Teaching plan for the course unit



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General information


Course unit name: Advanced Mathematics for Scientific Challenges

Course unit code: 573764

Academic year: 2021-2022

Coordinator: Carles Casacuberta Vergés

Department: Department of Mathematics and Computer Science

Credits: 6

Single program: S



Estimated learning time

Total number of hours 150


Face-to-face and/or online activities



-  Lecture

Face-to-face and online




-  Practical exercises

Face-to-face and online



Supervised project


Independent learning




Competences to be gained during study


  • Capacity to understand mathematical concepts involved in problems coming from other disciplines
  • Capacity to construct mathematical models to answer questions coming from science and humanities
  • Capacity to check whether theoretical tools meet the solutions of real problems
  • Capacity to interpret results and test theoretical models through numerical methods 


The development of the course will include a gender perspective as much as possible





Learning objectives


Referring to knowledge

  • To know efficient methods for optimization problems, including linear programming and convex optimization
  • To know the basics of persistent homology for topological data analysis
  • To be able to select suitable methods for each problem depending on the constraints posed to the solution



Teaching blocks


1. Optimization

1.1. Elements of convex analysis

1.2. Linear optimization. The simplex method

1.3. One-dimensional optimization

1.4. Nonlinear unconstrained optimization

1.5. Nonlinear constrained optimization

2. Persistent homology

2.1. Persistent homology of a filtered simplicial complex

2.2. Barcodes and persistence diagrams

2.3. Stability theorems

2.4. Algorithms and software for topological data analysis

2.5. Dimensionality reduction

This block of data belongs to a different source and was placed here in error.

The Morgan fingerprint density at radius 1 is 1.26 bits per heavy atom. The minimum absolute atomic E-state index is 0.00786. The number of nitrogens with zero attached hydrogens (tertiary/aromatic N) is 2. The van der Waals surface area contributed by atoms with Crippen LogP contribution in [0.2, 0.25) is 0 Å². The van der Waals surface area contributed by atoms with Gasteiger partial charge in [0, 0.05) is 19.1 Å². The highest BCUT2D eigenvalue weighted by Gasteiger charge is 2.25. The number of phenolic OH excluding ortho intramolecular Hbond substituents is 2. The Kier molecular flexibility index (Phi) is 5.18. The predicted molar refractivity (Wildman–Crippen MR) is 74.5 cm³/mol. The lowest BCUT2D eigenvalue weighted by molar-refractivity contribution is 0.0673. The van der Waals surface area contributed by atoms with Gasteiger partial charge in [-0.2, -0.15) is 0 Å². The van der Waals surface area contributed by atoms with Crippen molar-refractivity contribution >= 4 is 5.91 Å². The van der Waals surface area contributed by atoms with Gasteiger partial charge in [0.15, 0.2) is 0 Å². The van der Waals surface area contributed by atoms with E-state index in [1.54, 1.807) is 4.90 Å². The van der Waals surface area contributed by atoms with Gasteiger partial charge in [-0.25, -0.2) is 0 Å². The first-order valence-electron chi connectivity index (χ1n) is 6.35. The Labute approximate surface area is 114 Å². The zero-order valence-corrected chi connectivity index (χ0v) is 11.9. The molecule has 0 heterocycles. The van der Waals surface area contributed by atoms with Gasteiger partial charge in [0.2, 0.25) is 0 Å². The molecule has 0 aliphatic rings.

Teaching methods and general organization


Four one-hour classes will be given every week, including theoretical lectures and problem sessions. In some cases, working with developed software or easy programming will be required. Additional independent learning is assumed. In case of restricted attendance due to health regulations, lectures will be transmitted in streaming. Course materials and complements will be made available through Campus Virtual. 



Official assessment of learning outcomes


Course marks will be based on assignments and resolution of exercises. In case of online teaching due to health regulations, assessment will be based on material delivered through Campus Virtual, possibly complemented with online interviews.


Examination-based assessment

The single examination assessment is optional and consists of a written exam.

Reassessment also consists of a written exam. All students are entitled to reassessment. The final grade will be the highest score between course marks and examination marks, if any.



Reading and study resources

Consulteu la disponibilitat a CERCABIB


S. Boyd, L. Vandenberghe, Convex Optimization, Cambridge University Press, 2004.

http://stanford.edu/~boyd/cvxbook/  EnllaƧ

M. Minoux, Mathematical Programming: Theory and Algorithms, John Wiley & Sons, 1986.


H. Edelsbrunner and J. Harer, Persistent homology: A survey, Surveys on Discrete and Computational Geometry. Twenty Years Later, 257–282 (J. E. Goodman, J. Pach, and R. Pollack, eds.), Contemporary Mathematics 453, Amer. Math. Soc., Providence, Rhode Island, 2008.

R. Ghrist, Barcodes: The persistent topology of data, Bull. Amer. Math. Soc. 45 (2008), 61–75.

https://www.ams.org/journals/bull/all_issues.html  EnllaƧ

F. Chazal and B. Michel, An introduction to Topological Data Analysis: fundamental and practical aspects for data scientists, arXiv:1710.04019, 2017.

https://arxiv.org/pdf/1710.04019.pdf  EnllaƧ

N. Otter, M. A. Porter, U. Tillmann et al., A roadmap for the computation of persistent homology, EPJ Data Science 6:17 (2017).

https://doi.org/10.1140/epjds/s13688-017-0109-5  EnllaƧ